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A further $360bn (£290bn) a year is needed to achieve gender equality by 2030, according to UN Women, which blames limited progress globally on “lackluster commitment”.

In a snapshot report released on Thursday, the agency said the world was failing women and girls and was “far from on track” to meet the 2030 deadline for the gender goals set in the 17 Sustainable Development Goals (SDGs), agreed by the UN. Member States in 2015.

Tangible progress is being held back by “deeply rooted biases against women, manifested in unequal access to sexual and reproductive health, unequal political representation, economic disparities and a lack of legal protection”, says- he.

Of the 120 countries for which data is available, 67 do not have laws prohibiting discrimination against women and 28 have not yet implemented laws granting women equal rights in marriage and marriage. divorce. Only 41 countries are considered to have achieved, nearly achieved or close to achieving their gender equality goals.

Progress towards ending maternal deaths has stalled since 2015, when one in five women were married before the age of 18. No country is close to eradicating domestic violence. Each year, 245 million women and girls over the age of 15 will experience physical or sexual violence from an intimate partner.

Women hold only 26.7% of seats in the world’s parliaments.

Unless the pace of change accelerates, by 2050 women will still spend more than 9% more time, or 2.3 hours more per day, in unpaid care work than men. They will also occupy only about 30% of management positions.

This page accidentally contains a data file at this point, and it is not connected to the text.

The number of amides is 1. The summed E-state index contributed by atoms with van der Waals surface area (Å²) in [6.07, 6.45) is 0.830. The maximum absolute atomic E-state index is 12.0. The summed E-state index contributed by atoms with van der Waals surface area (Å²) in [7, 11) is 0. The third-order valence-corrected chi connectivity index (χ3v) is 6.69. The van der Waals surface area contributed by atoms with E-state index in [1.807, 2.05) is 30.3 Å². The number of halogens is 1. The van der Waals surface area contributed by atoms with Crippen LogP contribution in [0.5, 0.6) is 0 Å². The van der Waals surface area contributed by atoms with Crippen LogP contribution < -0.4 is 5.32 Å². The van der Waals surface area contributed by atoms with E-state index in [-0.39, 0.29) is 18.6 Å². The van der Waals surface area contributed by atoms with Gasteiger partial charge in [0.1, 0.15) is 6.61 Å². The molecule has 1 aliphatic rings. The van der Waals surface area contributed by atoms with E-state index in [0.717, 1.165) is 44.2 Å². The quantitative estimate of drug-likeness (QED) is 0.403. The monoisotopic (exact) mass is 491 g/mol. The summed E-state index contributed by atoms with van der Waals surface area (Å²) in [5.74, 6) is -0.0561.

“It’s shocking,” said Ginette Azcona, the report’s lead author. “When we look at the current situation in terms of gender equality around the world, we find that progress has not been fast enough and has been uneven across countries.

“It is a lackluster commitment to gender equality that we need to change and we need to change it now. And there is a price to pay if we take gender equality seriously. And when you look at the data, we see that the resources dedicated to gender equality programs are very low, but they are also irregular and not sustainable over time.

The report comes on the eve of a high-level summit to assess progress towards achieving the SDGs, on the sidelines of the United Nations General Assembly in New York this month. The SDGs aim to address the global challenges of poverty, inequality, the climate crisis, peace and justice. The meeting will mark what the UN considers “the beginning of a new phase of accelerated progress towards the SDGs”.